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Rising desperation in stowaway cases

As more Nigerians seek a getaway from the country in the midst of hopelessness and frustration, the plight of 11 young Nigerians rescued off the coast of Liberia lately deserves some official attention.

[FILE] Sea vessel. Photo/IndependentUK

As more Nigerians seek a getaway from the country in the midst of hopelessness and frustration, the plight of 11 young Nigerians rescued off the coast of Liberia lately deserves some official attention.

Yes, the youths admitted they were seeking to escape from Nigeria albeit in a dangerous and unorthodox manner. They were found on the ship on which they wanted to carry out their mission and then subjected to torture and inhuman treatment that culminated in their being thrown overboard into the deep sea.

If their plan to leave the country is illegal and therefore not permissible, the act of the ship crew to throw them into the ocean, obviously with intent to exterminate them, is callous, criminal and indeed murderous.

The phenomenon of stowaways has a long history stretching to the inventions of modern means of transportation. A stowaway is an illegal and clandestine traveller who hides in the means of transportation to avoid detection. The aim is to enter a territory, country or other geographical entity without being accounted for or paying the prescribed transport fares, among other requirements.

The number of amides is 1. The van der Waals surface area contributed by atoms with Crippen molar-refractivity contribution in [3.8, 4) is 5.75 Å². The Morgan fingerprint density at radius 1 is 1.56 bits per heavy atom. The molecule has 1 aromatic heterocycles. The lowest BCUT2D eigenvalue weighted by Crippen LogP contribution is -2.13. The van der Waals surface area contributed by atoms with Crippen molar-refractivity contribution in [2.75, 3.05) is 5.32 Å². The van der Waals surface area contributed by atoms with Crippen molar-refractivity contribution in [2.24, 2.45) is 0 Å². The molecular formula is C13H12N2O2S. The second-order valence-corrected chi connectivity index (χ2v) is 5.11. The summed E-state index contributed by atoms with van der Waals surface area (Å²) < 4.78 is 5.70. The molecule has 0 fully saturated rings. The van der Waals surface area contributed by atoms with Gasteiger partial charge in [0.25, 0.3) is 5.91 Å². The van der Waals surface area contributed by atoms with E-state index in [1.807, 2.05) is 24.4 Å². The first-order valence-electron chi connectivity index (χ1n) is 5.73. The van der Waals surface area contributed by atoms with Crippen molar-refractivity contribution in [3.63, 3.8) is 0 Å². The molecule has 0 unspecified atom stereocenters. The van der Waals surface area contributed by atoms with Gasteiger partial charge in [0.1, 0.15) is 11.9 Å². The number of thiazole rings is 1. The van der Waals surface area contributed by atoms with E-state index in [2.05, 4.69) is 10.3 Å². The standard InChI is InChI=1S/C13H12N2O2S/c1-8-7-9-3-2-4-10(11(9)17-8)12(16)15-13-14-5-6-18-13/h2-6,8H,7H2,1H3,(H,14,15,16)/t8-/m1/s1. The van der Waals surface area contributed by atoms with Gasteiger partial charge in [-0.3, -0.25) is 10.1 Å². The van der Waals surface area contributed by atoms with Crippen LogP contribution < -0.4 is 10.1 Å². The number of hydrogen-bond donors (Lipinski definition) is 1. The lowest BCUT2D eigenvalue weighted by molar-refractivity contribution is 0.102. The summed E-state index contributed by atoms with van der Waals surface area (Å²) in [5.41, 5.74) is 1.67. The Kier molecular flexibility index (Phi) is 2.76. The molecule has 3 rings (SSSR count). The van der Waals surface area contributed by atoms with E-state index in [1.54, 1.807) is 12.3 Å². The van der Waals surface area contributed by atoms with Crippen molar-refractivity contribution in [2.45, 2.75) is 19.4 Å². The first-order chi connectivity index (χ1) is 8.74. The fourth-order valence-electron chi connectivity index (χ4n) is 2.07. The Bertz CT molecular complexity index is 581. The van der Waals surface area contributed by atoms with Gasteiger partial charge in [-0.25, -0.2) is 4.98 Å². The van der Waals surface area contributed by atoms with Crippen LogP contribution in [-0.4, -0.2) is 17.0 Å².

In recent times cases of stowaways and attendant dangers have surfaced in the media involving desperate Nigerian youth. First was the sensational case of Rasheed Mufutau, who was found in the wheel of a packed aircraft belonging to United Nigeria Airlines (UNA) on Sunday, September 4, 2022.

He had hoped to find himself in a foreign country, anywhere, but Nigeria. Rasheed, who at the time of finding him had become unconscious, said he was tired of Nigeria. He was also reported to have taken a certain illicit drug. Such desperation has become commonplace in contemporary Nigeria.

Another pathetic case happened in October 2022 as 11 Nigerians and one Liberian were rescued by fishermen off the coast of Liberia from the Atlantic Ocean. Two of their fellow stowaways were not that lucky as they perished in the ocean after allegedly being tortured by the ship’s crew members.

With an age range between 20-40 years, a vital workforce and bedrock of the future for Nigeria had been put in harm’s way by a combination of desperation on their part and neglect by the government and society. Surprisingly, nothing much has been heard from government agencies as a way of redress for these youth.

The desperation of stowaways is inexorably linked to the spate of unemployment, insecurity and an abysmal lack of safety nets in the society for vulnerable members of society. It is a manifestation of the seeming abdication of responsibilities by governments at all levels. A clement, safe and reassuring environment will drastically reduce the spate of unbridled desperation among the Nigerian citizenry.